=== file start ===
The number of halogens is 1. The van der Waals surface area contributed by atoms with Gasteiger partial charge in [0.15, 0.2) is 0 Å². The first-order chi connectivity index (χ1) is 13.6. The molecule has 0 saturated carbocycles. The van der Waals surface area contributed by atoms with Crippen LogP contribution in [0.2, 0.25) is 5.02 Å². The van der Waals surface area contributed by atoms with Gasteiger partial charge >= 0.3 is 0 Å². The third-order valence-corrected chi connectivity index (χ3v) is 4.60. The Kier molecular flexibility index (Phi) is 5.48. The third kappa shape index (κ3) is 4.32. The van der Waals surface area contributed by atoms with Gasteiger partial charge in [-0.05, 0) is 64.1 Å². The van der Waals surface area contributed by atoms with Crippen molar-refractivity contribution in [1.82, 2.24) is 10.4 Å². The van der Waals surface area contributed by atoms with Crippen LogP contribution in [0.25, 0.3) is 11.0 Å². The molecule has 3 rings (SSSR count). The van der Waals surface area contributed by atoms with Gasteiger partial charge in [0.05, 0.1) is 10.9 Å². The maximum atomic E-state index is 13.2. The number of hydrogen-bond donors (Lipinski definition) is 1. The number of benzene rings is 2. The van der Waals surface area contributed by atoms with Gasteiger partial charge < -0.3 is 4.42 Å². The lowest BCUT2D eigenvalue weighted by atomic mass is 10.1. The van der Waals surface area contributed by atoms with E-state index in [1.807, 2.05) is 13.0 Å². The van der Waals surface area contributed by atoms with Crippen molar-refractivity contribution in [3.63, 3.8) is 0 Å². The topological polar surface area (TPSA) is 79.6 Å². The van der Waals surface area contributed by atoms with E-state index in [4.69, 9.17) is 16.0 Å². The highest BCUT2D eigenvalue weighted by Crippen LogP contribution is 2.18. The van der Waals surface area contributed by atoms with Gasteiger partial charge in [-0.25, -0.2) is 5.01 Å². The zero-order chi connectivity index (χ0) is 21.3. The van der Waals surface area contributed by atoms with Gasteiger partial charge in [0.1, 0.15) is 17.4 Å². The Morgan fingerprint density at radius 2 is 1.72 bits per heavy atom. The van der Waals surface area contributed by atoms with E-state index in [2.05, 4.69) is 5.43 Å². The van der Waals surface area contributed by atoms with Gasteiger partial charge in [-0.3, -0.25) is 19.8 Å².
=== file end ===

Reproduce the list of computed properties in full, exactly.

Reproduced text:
The number of halogens is 1. The van der Waals surface area contributed by atoms with Gasteiger partial charge in [0.15, 0.2) is 0 Å². The first-order chi connectivity index (χ1) is 13.6. The molecule has 0 saturated carbocycles. The van der Waals surface area contributed by atoms with Crippen LogP contribution in [0.2, 0.25) is 5.02 Å². The van der Waals surface area contributed by atoms with Gasteiger partial charge >= 0.3 is 0 Å². The third-order valence-corrected chi connectivity index (χ3v) is 4.60. The Kier molecular flexibility index (Phi) is 5.48. The third kappa shape index (κ3) is 4.32. The van der Waals surface area contributed by atoms with Gasteiger partial charge in [-0.05, 0) is 64.1 Å². The van der Waals surface area contributed by atoms with Crippen molar-refractivity contribution in [1.82, 2.24) is 10.4 Å². The van der Waals surface area contributed by atoms with Crippen LogP contribution in [0.25, 0.3) is 11.0 Å². The molecule has 3 rings (SSSR count). The van der Waals surface area contributed by atoms with Gasteiger partial charge in [0.05, 0.1) is 10.9 Å². The maximum atomic E-state index is 13.2. The number of hydrogen-bond donors (Lipinski definition) is 1. The number of benzene rings is 2. The van der Waals surface area contributed by atoms with Gasteiger partial charge < -0.3 is 4.42 Å². The lowest BCUT2D eigenvalue weighted by atomic mass is 10.1. The van der Waals surface area contributed by atoms with E-state index in [1.807, 2.05) is 13.0 Å². The van der Waals surface area contributed by atoms with Crippen molar-refractivity contribution in [3.63, 3.8) is 0 Å². The topological polar surface area (TPSA) is 79.6 Å². The van der Waals surface area contributed by atoms with E-state index in [4.69, 9.17) is 16.0 Å². The highest BCUT2D eigenvalue weighted by Crippen LogP contribution is 2.18. The van der Waals surface area contributed by atoms with Gasteiger partial charge in [-0.25, -0.2) is 5.01 Å². The zero-order chi connectivity index (χ0) is 21.3. The van der Waals surface area contributed by atoms with Gasteiger partial charge in [0.1, 0.15) is 17.4 Å². The Morgan fingerprint density at radius 2 is 1.72 bits per heavy atom. The van der Waals surface area contributed by atoms with E-state index in [2.05, 4.69) is 5.43 Å². The van der Waals surface area contributed by atoms with Gasteiger partial charge in [-0.3, -0.25) is 19.8 Å².